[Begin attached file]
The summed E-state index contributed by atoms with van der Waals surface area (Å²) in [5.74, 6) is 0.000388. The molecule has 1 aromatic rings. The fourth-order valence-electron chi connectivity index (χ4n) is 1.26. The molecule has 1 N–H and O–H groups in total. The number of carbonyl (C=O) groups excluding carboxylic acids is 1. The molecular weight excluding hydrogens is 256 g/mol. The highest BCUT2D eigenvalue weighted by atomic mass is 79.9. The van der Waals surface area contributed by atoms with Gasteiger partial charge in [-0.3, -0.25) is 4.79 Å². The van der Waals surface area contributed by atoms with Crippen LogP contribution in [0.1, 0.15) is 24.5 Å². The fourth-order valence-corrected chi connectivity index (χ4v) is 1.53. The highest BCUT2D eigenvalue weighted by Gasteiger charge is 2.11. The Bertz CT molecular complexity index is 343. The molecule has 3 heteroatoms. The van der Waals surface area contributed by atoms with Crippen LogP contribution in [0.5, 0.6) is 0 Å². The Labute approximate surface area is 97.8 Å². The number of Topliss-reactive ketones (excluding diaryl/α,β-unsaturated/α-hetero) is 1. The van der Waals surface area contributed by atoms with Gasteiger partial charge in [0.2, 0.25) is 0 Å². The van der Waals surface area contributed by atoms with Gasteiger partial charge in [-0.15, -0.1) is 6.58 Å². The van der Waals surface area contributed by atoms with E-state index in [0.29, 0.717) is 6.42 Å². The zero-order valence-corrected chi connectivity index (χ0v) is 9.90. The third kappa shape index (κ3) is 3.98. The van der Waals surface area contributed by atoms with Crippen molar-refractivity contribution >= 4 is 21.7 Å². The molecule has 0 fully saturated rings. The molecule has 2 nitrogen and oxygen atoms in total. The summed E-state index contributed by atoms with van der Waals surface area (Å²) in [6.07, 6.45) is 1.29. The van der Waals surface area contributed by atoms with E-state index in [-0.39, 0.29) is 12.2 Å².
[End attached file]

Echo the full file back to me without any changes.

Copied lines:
The summed E-state index contributed by atoms with van der Waals surface area (Å²) in [5.74, 6) is 0.000388. The molecule has 1 aromatic rings. The fourth-order valence-electron chi connectivity index (χ4n) is 1.26. The molecule has 1 N–H and O–H groups in total. The number of carbonyl (C=O) groups excluding carboxylic acids is 1. The molecular weight excluding hydrogens is 256 g/mol. The highest BCUT2D eigenvalue weighted by atomic mass is 79.9. The van der Waals surface area contributed by atoms with Gasteiger partial charge in [-0.3, -0.25) is 4.79 Å². The van der Waals surface area contributed by atoms with Crippen LogP contribution in [0.1, 0.15) is 24.5 Å². The fourth-order valence-corrected chi connectivity index (χ4v) is 1.53. The highest BCUT2D eigenvalue weighted by Gasteiger charge is 2.11. The Bertz CT molecular complexity index is 343. The molecule has 3 heteroatoms. The van der Waals surface area contributed by atoms with Crippen LogP contribution in [0.5, 0.6) is 0 Å². The Labute approximate surface area is 97.8 Å². The number of Topliss-reactive ketones (excluding diaryl/α,β-unsaturated/α-hetero) is 1. The van der Waals surface area contributed by atoms with Gasteiger partial charge in [0.2, 0.25) is 0 Å². The van der Waals surface area contributed by atoms with Gasteiger partial charge in [-0.15, -0.1) is 6.58 Å². The van der Waals surface area contributed by atoms with E-state index in [0.29, 0.717) is 6.42 Å². The zero-order valence-corrected chi connectivity index (χ0v) is 9.90. The third kappa shape index (κ3) is 3.98. The van der Waals surface area contributed by atoms with Crippen molar-refractivity contribution >= 4 is 21.7 Å². The molecule has 0 fully saturated rings. The molecule has 2 nitrogen and oxygen atoms in total. The summed E-state index contributed by atoms with van der Waals surface area (Å²) in [6.07, 6.45) is 1.29. The van der Waals surface area contributed by atoms with E-state index in [-0.39, 0.29) is 12.2 Å².